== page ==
The aim of the convoy, apart from leaving the city safely, is to have the slowest riders up the front. This may be the aim but human nature being what it is I am one of the last at the back within a couple of kilometres. I am not that fond of convoys due to the pressure of not keeping other riders waiting.

Convoy in Medellin (Photo and caption credit: Sue's Blog)

Convoy in Medellin (Photo and caption credit: Sue’s Blog)

After the convoy there was a 21 kilometre uphill climb. After the rest by days my legs were in pretty good shape and I only had to stop a few times before the top.

View from Sue's bike as she cycles up the hill (Photo credit: Sue's Blog)

View from Sue’s bike as she cycles up the hill (Photo credit: Sue’s Blog)

I had bought a new battery for my speedometer in Medellin as the mechanic thought that would get it sorted but unfortunately this was not the case. It is disconcerting not knowing how far you have come and also hard to follow the directions.

I saw two of the riders at the summit of the climb and as I am not exactly speedy, I expected they would overtake me within a few kilometres. After I had been riding for about an hour and a half and they still hadn’t, I was pretty sure I had somehow managed to make a wrong turn. I was also pretty sure after another hour that I had missed the lunch truck.

There was a really long downhill with some steep ups. There were a few dogs that rushed out at me which is always a bit nerve wracking, as you never know if they are aggressive or not . I found out later they had had a great day rushing out at a number of the other riders. Shirley, one of the riders, was hit a few days ago whilst riding.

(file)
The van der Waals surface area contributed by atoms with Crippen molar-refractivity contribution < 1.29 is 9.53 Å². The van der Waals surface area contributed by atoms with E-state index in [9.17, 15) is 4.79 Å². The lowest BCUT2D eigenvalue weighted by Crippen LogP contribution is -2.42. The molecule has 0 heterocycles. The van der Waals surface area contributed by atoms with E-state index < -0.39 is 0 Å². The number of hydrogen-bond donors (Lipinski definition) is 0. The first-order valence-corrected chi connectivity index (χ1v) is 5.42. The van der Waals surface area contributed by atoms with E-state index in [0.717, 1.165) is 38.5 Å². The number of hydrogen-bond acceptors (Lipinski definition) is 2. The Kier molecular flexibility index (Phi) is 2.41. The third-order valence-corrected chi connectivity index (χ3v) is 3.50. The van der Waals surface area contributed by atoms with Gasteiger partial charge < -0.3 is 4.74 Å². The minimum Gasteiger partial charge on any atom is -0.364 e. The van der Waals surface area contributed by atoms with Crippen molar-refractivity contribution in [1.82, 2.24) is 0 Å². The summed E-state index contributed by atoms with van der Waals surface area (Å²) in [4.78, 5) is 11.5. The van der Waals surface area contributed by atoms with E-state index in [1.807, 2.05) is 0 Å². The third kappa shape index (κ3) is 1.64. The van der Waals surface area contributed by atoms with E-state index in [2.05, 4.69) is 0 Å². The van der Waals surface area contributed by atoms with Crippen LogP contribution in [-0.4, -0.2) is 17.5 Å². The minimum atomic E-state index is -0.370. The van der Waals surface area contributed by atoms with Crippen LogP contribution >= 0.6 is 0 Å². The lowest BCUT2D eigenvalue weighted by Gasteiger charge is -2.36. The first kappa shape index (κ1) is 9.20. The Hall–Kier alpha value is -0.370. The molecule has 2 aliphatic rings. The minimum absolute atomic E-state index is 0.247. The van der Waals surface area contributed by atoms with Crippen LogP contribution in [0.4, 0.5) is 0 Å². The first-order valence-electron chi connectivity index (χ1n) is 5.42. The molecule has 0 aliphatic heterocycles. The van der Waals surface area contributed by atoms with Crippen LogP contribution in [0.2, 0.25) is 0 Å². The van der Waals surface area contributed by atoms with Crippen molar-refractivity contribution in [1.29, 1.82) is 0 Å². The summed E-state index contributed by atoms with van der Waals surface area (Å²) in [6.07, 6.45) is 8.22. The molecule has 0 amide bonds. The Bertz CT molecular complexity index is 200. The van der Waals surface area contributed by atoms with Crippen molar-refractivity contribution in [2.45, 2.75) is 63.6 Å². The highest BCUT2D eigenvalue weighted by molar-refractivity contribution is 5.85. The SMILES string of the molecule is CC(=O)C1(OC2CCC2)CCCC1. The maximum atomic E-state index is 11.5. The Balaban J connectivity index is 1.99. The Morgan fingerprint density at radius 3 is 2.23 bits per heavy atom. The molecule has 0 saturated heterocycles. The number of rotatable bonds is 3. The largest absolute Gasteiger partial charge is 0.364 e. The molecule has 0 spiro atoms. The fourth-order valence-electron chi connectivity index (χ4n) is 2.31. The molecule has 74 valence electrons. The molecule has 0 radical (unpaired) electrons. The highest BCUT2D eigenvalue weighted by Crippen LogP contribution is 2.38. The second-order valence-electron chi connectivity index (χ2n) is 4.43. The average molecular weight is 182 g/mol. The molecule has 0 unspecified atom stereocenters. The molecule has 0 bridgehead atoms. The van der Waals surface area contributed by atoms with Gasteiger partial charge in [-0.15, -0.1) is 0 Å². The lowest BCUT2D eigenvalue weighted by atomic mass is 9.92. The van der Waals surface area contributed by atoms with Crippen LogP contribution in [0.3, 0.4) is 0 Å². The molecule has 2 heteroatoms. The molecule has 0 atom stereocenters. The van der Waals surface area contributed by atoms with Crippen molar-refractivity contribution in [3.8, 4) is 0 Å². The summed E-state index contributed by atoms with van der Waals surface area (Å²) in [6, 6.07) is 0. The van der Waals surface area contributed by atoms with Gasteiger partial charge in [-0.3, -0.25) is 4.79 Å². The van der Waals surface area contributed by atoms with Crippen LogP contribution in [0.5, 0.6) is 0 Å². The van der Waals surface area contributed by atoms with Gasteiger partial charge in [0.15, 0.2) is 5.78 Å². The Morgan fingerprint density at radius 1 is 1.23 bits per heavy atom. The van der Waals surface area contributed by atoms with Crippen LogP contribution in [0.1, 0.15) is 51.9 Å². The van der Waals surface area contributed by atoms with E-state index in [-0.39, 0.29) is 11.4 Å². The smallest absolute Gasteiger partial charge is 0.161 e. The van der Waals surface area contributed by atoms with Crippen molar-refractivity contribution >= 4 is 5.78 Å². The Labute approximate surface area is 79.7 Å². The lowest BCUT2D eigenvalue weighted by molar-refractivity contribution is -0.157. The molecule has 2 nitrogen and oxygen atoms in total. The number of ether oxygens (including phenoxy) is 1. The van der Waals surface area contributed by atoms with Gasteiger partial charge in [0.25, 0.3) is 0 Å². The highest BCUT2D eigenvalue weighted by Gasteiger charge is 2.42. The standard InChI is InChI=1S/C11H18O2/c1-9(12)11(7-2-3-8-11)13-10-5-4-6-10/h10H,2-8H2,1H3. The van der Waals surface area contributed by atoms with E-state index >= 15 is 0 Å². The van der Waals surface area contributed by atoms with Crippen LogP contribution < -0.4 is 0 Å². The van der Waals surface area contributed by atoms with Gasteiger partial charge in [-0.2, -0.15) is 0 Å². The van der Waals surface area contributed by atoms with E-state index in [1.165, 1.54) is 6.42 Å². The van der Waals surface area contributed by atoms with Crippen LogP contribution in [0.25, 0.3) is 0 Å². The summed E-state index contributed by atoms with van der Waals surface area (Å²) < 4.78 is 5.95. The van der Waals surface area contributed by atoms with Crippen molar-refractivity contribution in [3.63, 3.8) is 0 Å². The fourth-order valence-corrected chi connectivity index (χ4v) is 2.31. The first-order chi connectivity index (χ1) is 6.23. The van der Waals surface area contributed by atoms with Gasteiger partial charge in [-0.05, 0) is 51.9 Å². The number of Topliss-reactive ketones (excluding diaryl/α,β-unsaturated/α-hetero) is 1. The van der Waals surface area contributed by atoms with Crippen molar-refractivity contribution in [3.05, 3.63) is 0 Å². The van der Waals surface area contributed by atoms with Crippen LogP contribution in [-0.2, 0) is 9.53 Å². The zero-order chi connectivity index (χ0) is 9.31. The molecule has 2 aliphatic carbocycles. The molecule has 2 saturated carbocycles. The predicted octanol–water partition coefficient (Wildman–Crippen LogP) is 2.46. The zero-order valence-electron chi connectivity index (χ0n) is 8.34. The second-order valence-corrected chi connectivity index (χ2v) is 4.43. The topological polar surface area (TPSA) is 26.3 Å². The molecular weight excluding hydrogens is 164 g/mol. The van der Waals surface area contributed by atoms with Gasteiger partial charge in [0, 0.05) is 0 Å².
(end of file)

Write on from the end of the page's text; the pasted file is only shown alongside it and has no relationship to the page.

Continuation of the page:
Through a village on the ride (Photo and caption credit: Sue's Blog)

Through a village on the ride (Photo and caption credit: Sue’s Blog)

I was tired and hungry and started pushing my bike up the hills. A motor bike with two local chaps came past and asked me something in Spanish, but I had to say “No Spanio”. They then speed off and arrived back about 10 minutes later with a mango and oranges for me to eat. I must have looked as tired and dispirited as I felt.  I said mucho gracious a few times and they speed off smiling and waving.

In much better spirits I pedalled off again. Five kilometres later – yay there was the lunch truck! Yay I wasn’t lost! Yay also to the news that it was only three more kilometres to camp! And double yay it was all downhill!

Green Colmbia (Photo and caption credit: Sue's Blog)

Green Colombia (Photo and caption credit: Sue’s Blog)

Once I got to camp, I put up my tent and I headed over to the bike clinic. The mechanic played around with my speedometer for a while but decided it was beyond fixing. One of the other riders offered to sell me their spare cats eye (a type of speedometer) for US$150, but the attachment that kept it on the bike had been cut so it would not fit around my handlebars and needed two cable ties to hold it in place. I decided that I did not want to pay the price that it cost new for something that did not fit my bike. So I will probably have no speedometer until Bogota, in another five days.